Treating idiopathic pulmonary fibrosis (IPF) patients with pirfenidone before and after lung surgery could help to protect them against acute exacerbation, or worsening of IPF, a life-threatening complication associated with lung cancer surgery.
This finding is detailed in the study, “Effect of Perioperative Pirfenidone Treatment in Lung Cancer Patients With Idiopathic Pulmonary Fibrosis,” published in the medical journal The Annals of Thoracic Surgery.
Pirfenidone is an approved IPF treatment to slow decline in lung function. In the U.S. and EU, it is available under the brand name Esbriet; in Japan, where this research took place, it is marketed as Pirespa.
Researchers led by Dr. Ichiro Yoshino, with the Department of General Thoracic Surgery at Chiba University, analyzed 50 lung cancer patients with IPF who underwent surgery between October 2006 and October 2014 at the university’s hospital.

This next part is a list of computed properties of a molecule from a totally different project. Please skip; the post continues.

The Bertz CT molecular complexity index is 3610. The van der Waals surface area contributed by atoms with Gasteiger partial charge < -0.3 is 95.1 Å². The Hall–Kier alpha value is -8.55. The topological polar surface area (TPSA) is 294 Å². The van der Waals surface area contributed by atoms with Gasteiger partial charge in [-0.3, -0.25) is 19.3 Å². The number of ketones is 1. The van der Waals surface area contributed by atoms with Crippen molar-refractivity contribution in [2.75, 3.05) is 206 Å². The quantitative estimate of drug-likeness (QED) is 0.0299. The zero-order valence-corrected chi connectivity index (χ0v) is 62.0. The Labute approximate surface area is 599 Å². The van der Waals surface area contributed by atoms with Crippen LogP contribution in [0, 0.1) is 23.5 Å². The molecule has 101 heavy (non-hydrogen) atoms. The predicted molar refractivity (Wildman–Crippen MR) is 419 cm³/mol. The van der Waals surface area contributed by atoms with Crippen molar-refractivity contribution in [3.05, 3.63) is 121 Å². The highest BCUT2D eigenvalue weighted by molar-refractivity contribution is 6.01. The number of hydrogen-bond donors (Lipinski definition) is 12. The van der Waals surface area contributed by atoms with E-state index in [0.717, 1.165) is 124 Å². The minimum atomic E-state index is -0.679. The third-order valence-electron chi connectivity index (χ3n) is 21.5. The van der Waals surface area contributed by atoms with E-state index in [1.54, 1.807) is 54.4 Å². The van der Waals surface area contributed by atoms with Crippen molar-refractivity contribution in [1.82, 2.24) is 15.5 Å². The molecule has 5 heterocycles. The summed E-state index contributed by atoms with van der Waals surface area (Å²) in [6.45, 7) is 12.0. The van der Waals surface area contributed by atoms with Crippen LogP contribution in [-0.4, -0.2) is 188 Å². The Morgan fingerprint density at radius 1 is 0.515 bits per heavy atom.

A total of 31 patients received pirfenidone four weeks before and four weeks after the surgery, while the remaining 19 did not. There were no statistically significant differences between the two groups in terms of age, smoking history, sex, lung function (as measured by vital capacity), incidence of pneumonia, surgical procedure, or risk score.
Researchers then compared clinical outcomes for all patients at 30 and 90 days after the operation. The results found no incidences of acute IPF exacerbation within 30 days of surgery in those patients treated with pirfenidone, while 10.5% of the patients who did not receive the drug had an acute exacerbation. At 90 days post-surgery, these percentages were 3.2% for those given pirfenidone and 21.1% for patients who did not receive the drug.
Treating IPF patients with pirfenidone before and after lung cancer surgery “appears to be a promising strategy” to prevent acute exacerbations, the researchers wrote. They also stressed that confirmatory prospective studies should be conducted to further analyze the protective effect of pirfenidone treatment.
Acute exacerbation of IPF is defined as a sudden worsening of the condition, where the patient develops extreme breathing difficulty. Although this can happen without apparent reason, it is also often seen following lung cancer surgery.
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